Hence, the only possible way to access reality in such a conundrum is to either believe a report, that may or may not be true, that one who is transcendent has sufficiently communicated certain beliefs to us that now function as our presuppositions needed to make assessments of reality, or we must merely speculate in the dark and hope that we find the needle in an infinite haystack by assuming that our interpretation of data through sensory perception and experiential reason that is caught up in our sensory perception is accurate simply because we have nothing else to go on and it seems to “work” for us. The dog’s perceptions work for it. The jellyfish’s perceptions work for it. What works for evolution and survival has no way of producing any track record of “working” to assess reality as it is, as one would have to verify that such a view of the universe is true outside of himself, which is completely impossible if no higher beings, with a greater access to reality, exist.
It is possible to land on the right view, but my point is that such a view must first be assumed via a faith position. One cannot use an interpretation of reality gained from sensory perception when it is what is being perceived by the senses in the first place that must be interpreted by one’s view of reality in the first place. The question is not what the senses are perceiving but whether what they are perceiving is accurate. In the case of the dogs relying upon their sensory perception, we, being capable of more knowledge of the rose than they, know their assessment of reality when it comes to the rose and color in general is a false perception. Their abilities are merely given to them to sufficiently function in the world for survival purposes, not to accurately assess reality and come to the truth concerning the nature of the universe.
My only point here, then, is that sensory perception itself cannot be the vehicle through which one accesses reality. One must believe what the nature of reality is first and then argue from there. A dog must believe first whether color exists and has some affect on how we evaluate the rose in order to interpret that aspect of the rose. But that is a belief that it cannot verify through his own sensory perceptions.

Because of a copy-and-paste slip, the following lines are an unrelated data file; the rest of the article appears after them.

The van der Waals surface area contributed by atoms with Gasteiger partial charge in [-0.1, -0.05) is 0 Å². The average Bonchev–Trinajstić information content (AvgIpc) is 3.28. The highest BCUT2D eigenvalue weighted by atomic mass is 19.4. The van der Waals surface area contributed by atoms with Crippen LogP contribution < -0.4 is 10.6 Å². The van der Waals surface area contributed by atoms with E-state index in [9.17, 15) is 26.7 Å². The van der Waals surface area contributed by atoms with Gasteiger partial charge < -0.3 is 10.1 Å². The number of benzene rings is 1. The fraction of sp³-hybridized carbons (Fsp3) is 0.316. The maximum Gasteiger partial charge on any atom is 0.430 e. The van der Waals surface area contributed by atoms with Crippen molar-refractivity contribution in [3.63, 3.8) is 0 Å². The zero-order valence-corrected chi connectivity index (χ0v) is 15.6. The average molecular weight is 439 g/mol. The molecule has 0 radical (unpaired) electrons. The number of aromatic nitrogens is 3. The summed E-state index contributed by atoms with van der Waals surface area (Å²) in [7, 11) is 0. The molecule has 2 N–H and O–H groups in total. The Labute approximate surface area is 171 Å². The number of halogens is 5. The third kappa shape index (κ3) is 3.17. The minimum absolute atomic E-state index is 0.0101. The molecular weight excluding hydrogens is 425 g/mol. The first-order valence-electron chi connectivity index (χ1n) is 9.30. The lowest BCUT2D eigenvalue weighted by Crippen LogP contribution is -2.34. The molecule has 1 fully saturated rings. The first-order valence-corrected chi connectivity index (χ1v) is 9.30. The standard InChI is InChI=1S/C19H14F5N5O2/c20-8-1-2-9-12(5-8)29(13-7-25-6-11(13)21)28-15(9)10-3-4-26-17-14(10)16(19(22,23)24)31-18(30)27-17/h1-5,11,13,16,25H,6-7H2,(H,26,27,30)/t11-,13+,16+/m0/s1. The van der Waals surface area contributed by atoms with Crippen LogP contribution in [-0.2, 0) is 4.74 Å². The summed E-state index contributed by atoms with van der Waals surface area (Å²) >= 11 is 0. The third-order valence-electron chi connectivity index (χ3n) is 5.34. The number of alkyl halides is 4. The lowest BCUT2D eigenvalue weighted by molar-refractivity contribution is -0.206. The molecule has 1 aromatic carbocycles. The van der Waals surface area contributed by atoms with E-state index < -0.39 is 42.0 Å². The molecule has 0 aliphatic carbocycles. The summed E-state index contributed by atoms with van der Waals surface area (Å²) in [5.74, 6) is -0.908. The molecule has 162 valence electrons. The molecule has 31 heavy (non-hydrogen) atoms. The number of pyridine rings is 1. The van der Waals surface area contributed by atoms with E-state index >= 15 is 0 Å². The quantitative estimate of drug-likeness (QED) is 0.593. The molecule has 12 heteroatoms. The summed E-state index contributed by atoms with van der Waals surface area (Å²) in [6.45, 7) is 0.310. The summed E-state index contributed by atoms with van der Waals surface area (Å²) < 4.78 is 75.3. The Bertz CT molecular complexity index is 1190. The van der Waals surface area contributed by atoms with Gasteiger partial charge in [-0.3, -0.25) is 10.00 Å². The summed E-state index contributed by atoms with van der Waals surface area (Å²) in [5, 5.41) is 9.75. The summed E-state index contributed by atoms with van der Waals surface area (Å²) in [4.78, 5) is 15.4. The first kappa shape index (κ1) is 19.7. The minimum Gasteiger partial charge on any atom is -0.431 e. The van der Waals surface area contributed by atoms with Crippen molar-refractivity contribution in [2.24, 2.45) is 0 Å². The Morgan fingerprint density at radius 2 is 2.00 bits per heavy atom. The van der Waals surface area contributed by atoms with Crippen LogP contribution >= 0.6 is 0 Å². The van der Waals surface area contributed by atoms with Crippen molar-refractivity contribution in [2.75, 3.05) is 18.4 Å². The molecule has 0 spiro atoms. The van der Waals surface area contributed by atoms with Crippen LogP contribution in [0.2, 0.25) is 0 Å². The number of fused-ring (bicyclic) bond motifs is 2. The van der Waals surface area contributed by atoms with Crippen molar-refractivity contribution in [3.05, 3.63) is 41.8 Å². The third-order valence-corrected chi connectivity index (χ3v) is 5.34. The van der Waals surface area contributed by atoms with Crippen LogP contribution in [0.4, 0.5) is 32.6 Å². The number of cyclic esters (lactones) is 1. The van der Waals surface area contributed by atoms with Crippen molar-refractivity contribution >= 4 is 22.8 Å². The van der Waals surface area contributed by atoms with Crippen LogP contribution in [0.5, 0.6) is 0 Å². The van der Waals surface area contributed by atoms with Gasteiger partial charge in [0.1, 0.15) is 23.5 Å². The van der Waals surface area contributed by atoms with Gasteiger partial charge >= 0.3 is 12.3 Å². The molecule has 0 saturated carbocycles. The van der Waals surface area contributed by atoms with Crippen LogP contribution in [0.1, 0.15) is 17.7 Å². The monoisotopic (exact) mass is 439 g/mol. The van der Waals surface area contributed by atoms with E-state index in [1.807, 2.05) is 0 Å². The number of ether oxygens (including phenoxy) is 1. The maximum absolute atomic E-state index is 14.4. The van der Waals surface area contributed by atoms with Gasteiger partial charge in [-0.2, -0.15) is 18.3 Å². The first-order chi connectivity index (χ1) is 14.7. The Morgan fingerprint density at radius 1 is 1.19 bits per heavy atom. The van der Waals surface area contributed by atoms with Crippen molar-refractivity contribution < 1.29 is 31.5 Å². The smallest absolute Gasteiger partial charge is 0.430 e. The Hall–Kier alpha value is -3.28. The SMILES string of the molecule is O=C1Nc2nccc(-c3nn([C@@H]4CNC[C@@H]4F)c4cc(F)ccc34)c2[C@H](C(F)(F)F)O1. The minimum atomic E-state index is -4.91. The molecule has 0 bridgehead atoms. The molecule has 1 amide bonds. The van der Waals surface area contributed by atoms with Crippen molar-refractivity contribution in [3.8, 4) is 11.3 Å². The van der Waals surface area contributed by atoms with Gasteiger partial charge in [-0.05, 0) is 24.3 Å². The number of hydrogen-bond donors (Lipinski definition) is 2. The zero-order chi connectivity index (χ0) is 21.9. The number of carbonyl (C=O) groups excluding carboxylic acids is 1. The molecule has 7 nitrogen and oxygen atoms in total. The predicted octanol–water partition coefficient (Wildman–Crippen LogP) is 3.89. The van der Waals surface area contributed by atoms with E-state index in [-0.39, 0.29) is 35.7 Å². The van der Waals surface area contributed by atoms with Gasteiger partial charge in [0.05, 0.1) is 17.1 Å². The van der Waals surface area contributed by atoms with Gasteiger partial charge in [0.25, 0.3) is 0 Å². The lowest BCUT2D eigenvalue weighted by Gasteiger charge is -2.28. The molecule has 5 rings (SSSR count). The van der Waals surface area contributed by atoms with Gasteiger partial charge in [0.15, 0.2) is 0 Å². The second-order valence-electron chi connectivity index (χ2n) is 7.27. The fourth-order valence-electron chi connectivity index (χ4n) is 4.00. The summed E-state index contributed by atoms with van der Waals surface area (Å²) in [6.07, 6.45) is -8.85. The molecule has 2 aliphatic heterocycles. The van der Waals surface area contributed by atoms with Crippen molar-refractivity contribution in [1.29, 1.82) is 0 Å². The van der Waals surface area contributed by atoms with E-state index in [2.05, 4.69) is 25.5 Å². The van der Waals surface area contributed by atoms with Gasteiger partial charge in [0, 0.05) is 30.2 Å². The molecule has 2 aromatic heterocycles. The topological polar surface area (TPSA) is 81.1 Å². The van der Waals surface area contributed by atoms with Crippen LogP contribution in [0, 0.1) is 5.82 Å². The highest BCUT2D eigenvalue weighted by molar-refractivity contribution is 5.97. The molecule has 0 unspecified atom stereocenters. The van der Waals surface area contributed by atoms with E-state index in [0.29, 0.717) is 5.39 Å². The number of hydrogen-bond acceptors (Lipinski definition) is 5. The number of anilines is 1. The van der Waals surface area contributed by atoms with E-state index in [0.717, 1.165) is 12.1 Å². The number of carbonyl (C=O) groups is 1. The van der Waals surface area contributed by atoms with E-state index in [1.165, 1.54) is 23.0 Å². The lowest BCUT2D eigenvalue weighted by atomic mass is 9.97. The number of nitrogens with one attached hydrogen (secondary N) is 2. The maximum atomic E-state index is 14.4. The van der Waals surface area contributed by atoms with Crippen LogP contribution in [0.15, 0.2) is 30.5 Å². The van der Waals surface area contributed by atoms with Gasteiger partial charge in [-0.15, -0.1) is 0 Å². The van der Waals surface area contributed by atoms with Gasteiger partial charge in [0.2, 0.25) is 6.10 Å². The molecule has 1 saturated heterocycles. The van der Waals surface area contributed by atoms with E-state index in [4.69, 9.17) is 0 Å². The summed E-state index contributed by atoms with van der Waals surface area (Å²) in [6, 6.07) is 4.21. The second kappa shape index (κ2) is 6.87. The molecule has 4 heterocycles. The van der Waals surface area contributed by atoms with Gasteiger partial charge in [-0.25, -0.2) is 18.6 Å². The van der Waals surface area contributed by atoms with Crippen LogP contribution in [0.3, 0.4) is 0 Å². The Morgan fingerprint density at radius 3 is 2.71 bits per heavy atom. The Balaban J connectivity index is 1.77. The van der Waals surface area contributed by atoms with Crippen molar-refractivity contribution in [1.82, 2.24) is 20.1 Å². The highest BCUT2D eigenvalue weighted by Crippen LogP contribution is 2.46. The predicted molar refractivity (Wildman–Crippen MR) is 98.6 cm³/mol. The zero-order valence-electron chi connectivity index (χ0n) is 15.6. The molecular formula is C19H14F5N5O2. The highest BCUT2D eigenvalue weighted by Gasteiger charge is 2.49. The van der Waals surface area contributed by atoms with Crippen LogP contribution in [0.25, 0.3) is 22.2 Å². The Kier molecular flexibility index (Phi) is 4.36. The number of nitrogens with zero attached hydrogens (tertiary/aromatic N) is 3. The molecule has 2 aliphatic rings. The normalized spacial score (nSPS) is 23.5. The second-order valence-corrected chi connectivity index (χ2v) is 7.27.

Hence, when we discuss whether X, Y, or Z is true when it comes to natural phenomena, we must realized that our senses may only function for our survival, not to come to an accurate view of reality. We can hold certain axioms that we are experiencing something, and so the universe is real, but this too is really just a faith position, one not held by many people throughout the world (e.g., Hindus, Buddhists, Christian Scientists, etc.).

Hence, neither the essential nature of the universe can be known through sense perception and experiential reason, nor can lesser questions concerning the full reality of physical objects be confirmed based upon sensory perception, since all is subjectively experienced with a finite set of tools that may distort reality, since those tools are given to us for survival, not discovering truth concerning the nature of natural phenomena.
That we can, in fact, discover such regardless of the above, displays first a faith position that has been assumed and a knowledge we have been given that transcends our own abilities to achieve through the senses. Either an argument for the existence of a higher being that has communicated such information to us or blind luck must, therefore, follow.

If a higher being is argued for, the higher being must have a transcendent knowledge that experiences reality as it is, rather than analogically and subjectively as we do, otherwise we run into the same conundrum with a finite being, even if that finite being is more advanced in his sensory perception than we are (i.e., an advanced alien life-form). Hence, we are back to God or blind luck, but both are faith positions that are, by necessity, assumed in any methodology of inquiry that deals with assessing the nature of reality.